Third through fifth paragraphs: Show the agent the character’s dilemma and gives a hint to the resolution.
Final two paragraphs: A) Title, word count and comp titles. B) Write a brief bio. Be sure to include any connection between you and the story. I.E. like the characters, you were grew up in Los Angeles or used to be a bounty hunter.
Attach the first chapter or the number of pages the agent listed as preference on their website.
Close by thanking the agent for reading your work . You can let them know that you look forward to hearing from them.
Ready to send it? **Stop!*** Save this as a draft and read part three of Manuscript Packaging.
You may feel ready to grab an agent, sign a contract and officially join the realm of publication. Stop! It’s homework time.
- Grab several of your favorite books as well as books that may be similar to yours (these are often called comp titles) and Writers’ Market 2019.
- Power of your laptop or tablet.
- Research the agents who sold the books in step one. These are people who may appreciate your writing style. Review the agents section of Writers Market.
- Check out blog posts and articles about your preferred agent. This will paint a clear picture of their current interest.
- Take a look at their agency’s website. This site will present a list of the kind of books the agent represents as well as giving you information on the others who work there.
- Take notes and create a list of your ideal agents. Save that file and check out part two ( coming soon) of this post.
*Next blog post will address cover letters and queries. The third part of this blog series will address how to best refine manuscript and send it out in the best possible shape.)
The year is winding down. It is the ideal time to push forward and finish 2018 strong. Over the next couple of days, go dive deeper into the writing process.
- Tighten your outline and reread the first couple of chapters.
- Mark any section that doesn’t flow.
- Shake off writers’ block by writing a scene from the POV of a sidekick.
- Up the tension level by increasing inner conflict of the main characters.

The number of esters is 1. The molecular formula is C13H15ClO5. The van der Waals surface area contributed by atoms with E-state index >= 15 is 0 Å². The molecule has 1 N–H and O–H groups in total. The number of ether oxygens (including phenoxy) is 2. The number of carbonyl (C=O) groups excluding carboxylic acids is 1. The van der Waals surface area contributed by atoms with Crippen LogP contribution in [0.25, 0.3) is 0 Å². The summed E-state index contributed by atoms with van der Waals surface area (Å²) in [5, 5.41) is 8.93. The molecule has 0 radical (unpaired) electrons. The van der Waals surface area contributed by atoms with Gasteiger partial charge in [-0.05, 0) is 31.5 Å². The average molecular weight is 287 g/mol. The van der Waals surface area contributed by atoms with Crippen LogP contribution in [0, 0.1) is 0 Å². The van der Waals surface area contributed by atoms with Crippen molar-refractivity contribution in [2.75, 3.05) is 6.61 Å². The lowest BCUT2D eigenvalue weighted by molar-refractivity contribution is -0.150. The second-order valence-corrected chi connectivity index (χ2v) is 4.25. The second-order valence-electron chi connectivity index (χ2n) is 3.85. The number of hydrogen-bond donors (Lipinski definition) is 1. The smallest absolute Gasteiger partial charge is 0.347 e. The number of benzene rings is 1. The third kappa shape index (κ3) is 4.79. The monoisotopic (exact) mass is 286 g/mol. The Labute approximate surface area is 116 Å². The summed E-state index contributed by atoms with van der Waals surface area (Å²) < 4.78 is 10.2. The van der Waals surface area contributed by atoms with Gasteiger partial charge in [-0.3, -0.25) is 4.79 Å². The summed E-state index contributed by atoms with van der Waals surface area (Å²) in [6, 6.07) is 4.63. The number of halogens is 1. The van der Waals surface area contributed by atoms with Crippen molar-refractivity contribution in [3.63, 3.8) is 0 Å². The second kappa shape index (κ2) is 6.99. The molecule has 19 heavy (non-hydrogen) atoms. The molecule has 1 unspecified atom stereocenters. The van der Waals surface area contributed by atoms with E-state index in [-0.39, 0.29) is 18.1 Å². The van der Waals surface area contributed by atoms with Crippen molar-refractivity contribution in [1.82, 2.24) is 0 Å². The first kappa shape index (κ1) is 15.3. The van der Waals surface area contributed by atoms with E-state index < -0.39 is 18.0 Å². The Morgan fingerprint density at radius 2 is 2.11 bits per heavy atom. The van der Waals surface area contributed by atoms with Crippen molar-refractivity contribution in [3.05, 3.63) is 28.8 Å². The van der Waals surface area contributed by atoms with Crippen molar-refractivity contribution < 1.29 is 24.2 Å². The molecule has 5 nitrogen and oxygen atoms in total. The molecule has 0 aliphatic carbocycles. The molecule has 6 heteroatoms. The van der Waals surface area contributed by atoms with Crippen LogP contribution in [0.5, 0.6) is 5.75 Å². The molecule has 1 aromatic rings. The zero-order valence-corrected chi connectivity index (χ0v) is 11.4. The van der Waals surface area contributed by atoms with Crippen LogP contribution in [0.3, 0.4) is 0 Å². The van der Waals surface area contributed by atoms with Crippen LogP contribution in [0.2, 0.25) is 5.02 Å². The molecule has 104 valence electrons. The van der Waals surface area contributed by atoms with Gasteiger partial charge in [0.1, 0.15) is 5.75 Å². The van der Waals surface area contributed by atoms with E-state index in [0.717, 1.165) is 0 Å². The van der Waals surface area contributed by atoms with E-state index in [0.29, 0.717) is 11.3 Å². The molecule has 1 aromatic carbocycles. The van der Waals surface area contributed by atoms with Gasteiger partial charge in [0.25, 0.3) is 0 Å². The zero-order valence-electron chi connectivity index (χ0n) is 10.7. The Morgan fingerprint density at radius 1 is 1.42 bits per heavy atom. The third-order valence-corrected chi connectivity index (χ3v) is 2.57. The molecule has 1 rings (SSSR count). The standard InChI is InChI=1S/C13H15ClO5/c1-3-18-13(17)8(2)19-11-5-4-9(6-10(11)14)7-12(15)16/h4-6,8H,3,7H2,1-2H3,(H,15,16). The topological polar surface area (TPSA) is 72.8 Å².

Stay tuned for more ways to finish 2018 strong. Now go write!
You showed up at the conference armed with enthusiasm, pens, paper and your tablet. You soaked up the energy generated by other writers and keynote speakers. Their brilliance sparked your creative zone. Midday, the workshops began.
Your world began to shift with each note taken and every nugget of information gained. Who knew there were so many ways to outline? The reason for including comp titles in a query or cover letter came as a surprise. The process of researching an agent or a publisher to find a good match seems a bit more challenging than imagined.
Days two and three of the conference are similar. The event draws to a close. You leave with list of contacts to fellow writers to keep in touch with and a brain stuffed full of new knowledge.
Allow yourself a week or two to decompress. Once you have regrouped, it’s time to move into the post conference mode. Reach out to your contacts. Let them know that you enjoyed meeting them, mention the genre you write and express your interest in keeping in touch. Next, open your notes. Review the ideas and tips. Keep in mind that although some ideas will help strengthen your work, not everyone of them is earth shattering.
Finally, celebrate the steps taken to grow in your craft. You reached out to your peers, immersed yourself in knowledge and began fine tuning your work. Keep writing, keep growing.
The two most important parts of any writing conference are the people and the knowledge that can be gained.
You are going to a conference. Registeration has been handled and you are ready to pack your bag. Freeze! It’s time to put on networking hat. Hop on social media and follow the conference hastag. Say hello to other first time attendees. This basic move contects you to fellow wordsmiths and may provide you with someone to have lunch with.
Okay, go pack and remember to keep an open mind. The conference will be loaded with info.
Remember to let your inner child out. She/he will play well with others, be open to knowledge and will enjoy every moment.
It’s summer and the ideal time to spend hot, sleepless nights writing. Or you can ignore the pen and laptop. Yes, you read the last line correctly. If friends, family and fun beckon, answer the call.
Stepping back from writing projects, relaxing and socializing recharge the creative battery.
Take the time to embrace summer fun. A few days or even a couple of weeks may do the Muse good. She will miss you and will be waiting with fresh perspective.